Hats Off To Easter!

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My mother once told me what Easter evokes in her mind. She grew up in Lackawanna “on the other side of the tracks.” She’d work in my grandfather’s grocery store on Ridge Road. During the Easter season, as she walked up Ingham Avenue to her father’s shop, the alluring aroma of ethnic cooking wafted through her nostrils.

Those smells told you what neighborhood you were in—Polish, Italian, and a mixed ethnic conclave of everything from Mexican to Croatian. Even before getting her master’s degree in Home Economics, the teenage version of Lena had a nose for food. The yeasts were her favorite. From them, she could tell what type of bread each kitchen baked.

Arriving at her dad’s mom-and-pop supermarket, she entered an aromatic atmosphere that defined Easter, not just for her, but for nearly everyone of that era. The sweet scents of purple, pink & lavender hyacinths mixed with the perfumes of the tulips and lilies. My grandfather sold these potted flowers each Easter so families could adorn their festive tables with colorful centerpieces.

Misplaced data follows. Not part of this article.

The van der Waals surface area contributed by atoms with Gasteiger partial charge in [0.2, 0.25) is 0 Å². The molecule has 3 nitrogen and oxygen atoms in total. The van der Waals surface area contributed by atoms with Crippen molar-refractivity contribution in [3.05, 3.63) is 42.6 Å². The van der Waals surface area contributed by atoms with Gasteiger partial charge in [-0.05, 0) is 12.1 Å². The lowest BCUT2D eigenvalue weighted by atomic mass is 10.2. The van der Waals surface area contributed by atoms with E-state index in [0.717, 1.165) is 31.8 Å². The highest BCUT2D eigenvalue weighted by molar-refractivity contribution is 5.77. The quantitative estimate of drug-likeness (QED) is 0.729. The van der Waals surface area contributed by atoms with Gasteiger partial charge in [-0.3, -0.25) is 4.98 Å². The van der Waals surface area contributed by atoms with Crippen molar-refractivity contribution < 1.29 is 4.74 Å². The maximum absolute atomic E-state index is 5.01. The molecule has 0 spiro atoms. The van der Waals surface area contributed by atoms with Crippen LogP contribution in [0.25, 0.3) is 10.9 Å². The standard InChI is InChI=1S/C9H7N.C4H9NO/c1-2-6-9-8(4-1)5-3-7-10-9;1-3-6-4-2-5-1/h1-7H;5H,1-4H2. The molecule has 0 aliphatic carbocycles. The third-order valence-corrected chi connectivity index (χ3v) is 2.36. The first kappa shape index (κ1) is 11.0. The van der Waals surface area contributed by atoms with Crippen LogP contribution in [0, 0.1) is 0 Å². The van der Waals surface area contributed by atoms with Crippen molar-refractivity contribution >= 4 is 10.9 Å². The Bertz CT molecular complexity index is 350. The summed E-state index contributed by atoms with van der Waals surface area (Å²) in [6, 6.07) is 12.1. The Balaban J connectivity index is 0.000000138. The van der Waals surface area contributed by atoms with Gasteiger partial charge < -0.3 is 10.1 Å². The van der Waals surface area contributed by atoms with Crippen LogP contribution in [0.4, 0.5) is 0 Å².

Fast forward a generation and the smells were still there. Only the tulips, hyacinths, and daffodils aren’t in pots. They’re planted along the front of the house between the sidewalk coming from the front door and the wall of pale yellow bricks. The flowerbed sat just below the four rectangular panel windows that open up to the parlor of the modest raised ranch home of my youth.

It’s funny. I don’t remember the smell of those tulips. I do remember the smell of the peat moss, soil, and fertilizer we used to plant those flowers. Those were my early training years in horticulture.

My father would take me and my brother Kenny to the Blasdell Nursery on South Park (tantalizingly close to Fran’n’Ceil’s custard stand). I can’t say Dad never took a detour for a quick ice cream cone before going to the nursery. It was one of those unexpected incentives that kept Kenny and me at the ready to accompany him. You never know when you’re going to get ice cream.

But that’s another story. This one’s about Easter.